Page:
(This article belongs to the Special Issue Morphofunctional Nutritional Assessment in Clinical Practice)

Research

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10 pages, 794 KiB  
Article
Influence of the Results of Control of Intakes, Proteins and Anthropometry Nutritional Screening, Sarcopenia and Body Composition on the Clinical Evolution of Hospitalized Patients
Nutrients 2024, 16(1), 14; https://doi.org/10.3390/nu16010014 - 20 Dec 2023
Viewed by 679
Abstract
(1) Background: Hospital malnutrition and sarcopenia are common in inpatients and are associated with worse prognosis. Our objective is to determine the association of the positivity of CIPA (Control of Intakes, Proteins and Anthropometry) nutrition screening tool and sarcopenia and evaluate its prognostic [...] Read more.
(1) Background: Hospital malnutrition and sarcopenia are common in inpatients and are associated with worse prognosis. Our objective is to determine the association of the positivity of CIPA (Control of Intakes, Proteins and Anthropometry) nutrition screening tool and sarcopenia and evaluate its prognostic implications (length of stay, readmissions and mortality) as well as different components of body composition. (2) Methodology: Cross-sectional single-center study and prospective six months follow-up for prognostic variables. On admission, CIPA and EWGSOP2 criteria were assessed. (3) Results: Four hundred inpatients, a median of 65.71 years old and 83.6% with high comorbidity, were evaluated. In total, 34.8% had positive CIPA and 19.3% sarcopenia. Positive CIPA and sarcopenia had worse results in body composition (fat mass (FM), fat-free mass (FFM) and appendicular skeletal muscle mass index (ASMI)) and dynamometry. Positive CIPA is significantly associated with worse prognosis (mortality (OR = 1.99), readmissions (OR = 1.86) and length of stay (B = 0.19)). Positive CIPA and sarcopenia combined are associated with a tendency to higher mortality (OR = 2.1, p = 0.088). Low hand grip strength (HGS) is significantly related to a higher length of stay (B = −0.12). (4) Conclusions: In hospitalized patients, malnutrition independently and combined with sarcopenia is associated with a worse prognosis but not body composition. Low HGS is related to a higher length of stay. Full article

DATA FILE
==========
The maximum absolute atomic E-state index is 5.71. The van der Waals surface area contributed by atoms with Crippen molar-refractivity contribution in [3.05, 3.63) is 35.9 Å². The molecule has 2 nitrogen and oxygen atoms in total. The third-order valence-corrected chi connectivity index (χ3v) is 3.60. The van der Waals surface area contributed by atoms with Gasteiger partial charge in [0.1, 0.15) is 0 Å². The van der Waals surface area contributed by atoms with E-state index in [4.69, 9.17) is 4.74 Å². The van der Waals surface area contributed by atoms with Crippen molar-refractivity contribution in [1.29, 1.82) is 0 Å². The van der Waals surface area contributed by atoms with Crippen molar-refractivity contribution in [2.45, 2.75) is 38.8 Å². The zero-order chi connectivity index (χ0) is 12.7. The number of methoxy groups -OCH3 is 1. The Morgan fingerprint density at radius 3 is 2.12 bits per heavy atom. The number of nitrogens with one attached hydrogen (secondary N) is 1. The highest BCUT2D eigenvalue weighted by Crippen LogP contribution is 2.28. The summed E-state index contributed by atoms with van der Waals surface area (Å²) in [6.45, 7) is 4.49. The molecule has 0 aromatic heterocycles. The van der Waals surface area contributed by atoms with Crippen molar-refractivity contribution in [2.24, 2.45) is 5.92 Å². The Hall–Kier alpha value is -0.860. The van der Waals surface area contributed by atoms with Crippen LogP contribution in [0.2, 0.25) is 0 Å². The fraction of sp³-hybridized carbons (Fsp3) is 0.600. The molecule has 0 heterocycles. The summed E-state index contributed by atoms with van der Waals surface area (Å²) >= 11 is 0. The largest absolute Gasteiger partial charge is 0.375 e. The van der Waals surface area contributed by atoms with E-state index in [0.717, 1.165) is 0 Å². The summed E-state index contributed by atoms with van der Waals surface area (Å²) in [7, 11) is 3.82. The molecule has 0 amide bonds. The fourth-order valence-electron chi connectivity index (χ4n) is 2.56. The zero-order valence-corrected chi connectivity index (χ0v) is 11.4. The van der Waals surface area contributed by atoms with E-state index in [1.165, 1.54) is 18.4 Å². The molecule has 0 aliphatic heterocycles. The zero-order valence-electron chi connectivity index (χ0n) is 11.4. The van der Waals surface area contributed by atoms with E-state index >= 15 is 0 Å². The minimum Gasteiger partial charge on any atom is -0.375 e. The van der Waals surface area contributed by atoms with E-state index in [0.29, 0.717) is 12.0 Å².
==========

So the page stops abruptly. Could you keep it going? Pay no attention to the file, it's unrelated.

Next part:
(This article belongs to the Special Issue Morphofunctional Nutritional Assessment in Clinical Practice)
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15 pages, 2166 KiB  
Article
Nutritional Ultrasonography, a Method to Evaluate Muscle Mass and Quality in Morphofunctional Assessment of Disease Related Malnutrition